38)The court cannot find "Not Guilty" of all the specifications, and "Guilty" of the charge. If the entire specifications are not sustained, they may except to certain parts. To find "Guilty" of the specifications, and "Not Guilty" of the charge is an acquittal. The court cannot find the accused guilty of anything not set forth in the charges or specifications. They may find him "Guilty" of an offence to a less degree than charged, but the offence must be of the same kind as charged; the court cannot find the accused guilty of an offence in a greater degree than charged. The terms of the finding, whether for conviction or acquittal, should correspond with the nature of the charges. Incidents of the trial, bearing upon the case, may be remarked upon by the court; such as the conduct of the prosecutor, the accused, or the witnesses, where it would be necessary to enlighten the reviewing officers on matters that are not apparent on the record, would seem to be the general rule to be followed.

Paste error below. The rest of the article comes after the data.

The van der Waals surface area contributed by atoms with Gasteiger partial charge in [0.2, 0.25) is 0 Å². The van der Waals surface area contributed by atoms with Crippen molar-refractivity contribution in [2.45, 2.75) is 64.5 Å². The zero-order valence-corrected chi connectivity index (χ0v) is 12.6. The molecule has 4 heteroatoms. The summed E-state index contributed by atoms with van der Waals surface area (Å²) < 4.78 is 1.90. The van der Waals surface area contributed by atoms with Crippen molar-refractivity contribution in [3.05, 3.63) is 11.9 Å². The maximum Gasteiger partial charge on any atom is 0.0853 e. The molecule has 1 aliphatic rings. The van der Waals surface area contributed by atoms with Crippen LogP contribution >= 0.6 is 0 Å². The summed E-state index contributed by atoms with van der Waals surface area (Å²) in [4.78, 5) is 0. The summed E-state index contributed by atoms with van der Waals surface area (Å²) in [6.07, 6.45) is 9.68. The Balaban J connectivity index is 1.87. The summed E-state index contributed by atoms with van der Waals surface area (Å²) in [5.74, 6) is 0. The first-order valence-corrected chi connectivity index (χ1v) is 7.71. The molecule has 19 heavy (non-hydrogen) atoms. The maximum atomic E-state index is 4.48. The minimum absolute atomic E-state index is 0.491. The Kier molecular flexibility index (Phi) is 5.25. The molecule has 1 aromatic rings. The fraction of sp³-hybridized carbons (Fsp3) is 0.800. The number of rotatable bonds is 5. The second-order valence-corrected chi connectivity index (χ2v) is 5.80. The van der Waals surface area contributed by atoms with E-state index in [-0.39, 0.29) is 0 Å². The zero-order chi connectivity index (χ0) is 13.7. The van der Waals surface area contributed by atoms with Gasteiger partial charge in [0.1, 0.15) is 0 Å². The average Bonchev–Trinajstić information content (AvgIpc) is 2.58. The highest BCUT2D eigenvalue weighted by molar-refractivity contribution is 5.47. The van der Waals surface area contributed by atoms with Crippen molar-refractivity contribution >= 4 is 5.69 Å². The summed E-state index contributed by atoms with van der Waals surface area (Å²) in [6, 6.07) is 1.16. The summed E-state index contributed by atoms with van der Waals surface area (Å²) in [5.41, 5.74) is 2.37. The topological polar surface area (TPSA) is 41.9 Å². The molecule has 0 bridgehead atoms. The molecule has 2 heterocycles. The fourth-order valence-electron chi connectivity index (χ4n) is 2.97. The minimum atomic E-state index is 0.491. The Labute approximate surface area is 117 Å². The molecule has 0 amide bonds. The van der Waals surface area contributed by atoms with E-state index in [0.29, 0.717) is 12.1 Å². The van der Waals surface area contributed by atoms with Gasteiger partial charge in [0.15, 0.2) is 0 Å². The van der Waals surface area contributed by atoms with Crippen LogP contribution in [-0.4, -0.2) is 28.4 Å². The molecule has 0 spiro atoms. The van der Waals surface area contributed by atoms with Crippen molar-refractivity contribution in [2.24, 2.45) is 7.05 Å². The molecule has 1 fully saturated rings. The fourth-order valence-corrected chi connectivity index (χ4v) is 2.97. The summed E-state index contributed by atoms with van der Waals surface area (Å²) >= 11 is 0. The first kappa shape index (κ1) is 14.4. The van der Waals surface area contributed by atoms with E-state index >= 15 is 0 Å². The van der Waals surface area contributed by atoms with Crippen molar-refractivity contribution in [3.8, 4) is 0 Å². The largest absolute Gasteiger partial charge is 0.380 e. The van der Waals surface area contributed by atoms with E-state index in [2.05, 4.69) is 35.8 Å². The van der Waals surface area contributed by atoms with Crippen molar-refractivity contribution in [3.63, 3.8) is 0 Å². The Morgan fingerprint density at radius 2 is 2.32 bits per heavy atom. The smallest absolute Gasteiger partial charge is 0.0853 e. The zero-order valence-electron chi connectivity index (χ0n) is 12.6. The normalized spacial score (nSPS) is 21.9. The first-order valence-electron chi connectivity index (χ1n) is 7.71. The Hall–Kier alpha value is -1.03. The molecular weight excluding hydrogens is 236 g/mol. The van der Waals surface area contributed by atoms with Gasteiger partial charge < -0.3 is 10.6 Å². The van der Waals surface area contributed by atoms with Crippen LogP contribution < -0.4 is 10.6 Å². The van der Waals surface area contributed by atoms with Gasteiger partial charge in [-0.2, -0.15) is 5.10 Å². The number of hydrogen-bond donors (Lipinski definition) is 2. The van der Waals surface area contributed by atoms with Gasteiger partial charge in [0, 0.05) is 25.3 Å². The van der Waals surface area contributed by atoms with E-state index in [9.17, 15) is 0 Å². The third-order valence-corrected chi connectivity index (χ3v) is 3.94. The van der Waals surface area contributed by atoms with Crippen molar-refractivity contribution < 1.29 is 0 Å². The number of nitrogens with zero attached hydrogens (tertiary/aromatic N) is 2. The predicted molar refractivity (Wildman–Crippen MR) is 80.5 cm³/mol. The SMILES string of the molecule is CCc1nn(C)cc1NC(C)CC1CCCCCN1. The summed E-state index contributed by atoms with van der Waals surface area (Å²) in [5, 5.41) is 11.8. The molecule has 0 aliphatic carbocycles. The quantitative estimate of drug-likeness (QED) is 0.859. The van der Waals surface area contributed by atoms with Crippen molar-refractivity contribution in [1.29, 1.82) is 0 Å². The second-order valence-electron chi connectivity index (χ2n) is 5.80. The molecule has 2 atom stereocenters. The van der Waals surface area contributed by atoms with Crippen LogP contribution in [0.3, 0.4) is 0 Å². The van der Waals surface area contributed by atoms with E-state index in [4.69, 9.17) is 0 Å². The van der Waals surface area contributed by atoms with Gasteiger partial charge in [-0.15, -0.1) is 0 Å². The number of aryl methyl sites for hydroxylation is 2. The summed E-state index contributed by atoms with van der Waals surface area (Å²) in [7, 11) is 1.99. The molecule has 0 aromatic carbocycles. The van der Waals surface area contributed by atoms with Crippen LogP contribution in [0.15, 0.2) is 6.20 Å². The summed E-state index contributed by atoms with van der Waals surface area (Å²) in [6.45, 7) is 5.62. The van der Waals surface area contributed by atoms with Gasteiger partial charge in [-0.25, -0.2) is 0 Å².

39)The sentence should be clear and capable of but one interpretation, and, if possible, in the words of the statute. In voting on the sentence the minority is bound by the majority.  When the majority have made a finding of guilty the minority must vote punishment as if they had voted with the majority on the finding. Whilst a member may have voted to acquit, he should, nevertheless, vote a punishment if the court convict. In case of conviction of having forced a safe-guard, or being a spy of the enemy, the sentence must be death. Whenever the death sentence must follow on the finding, the record must show that two-thirds of the court voted for the finding.  
    Court may adjourn from day to day to allow members to deliberate on the verdict. The kind of punishment to be inflicted is governed, first by statute, and second by the custom of war. Where the law fixes the penalty for a certain offence, none other can be imposed. The following are the customary punishments: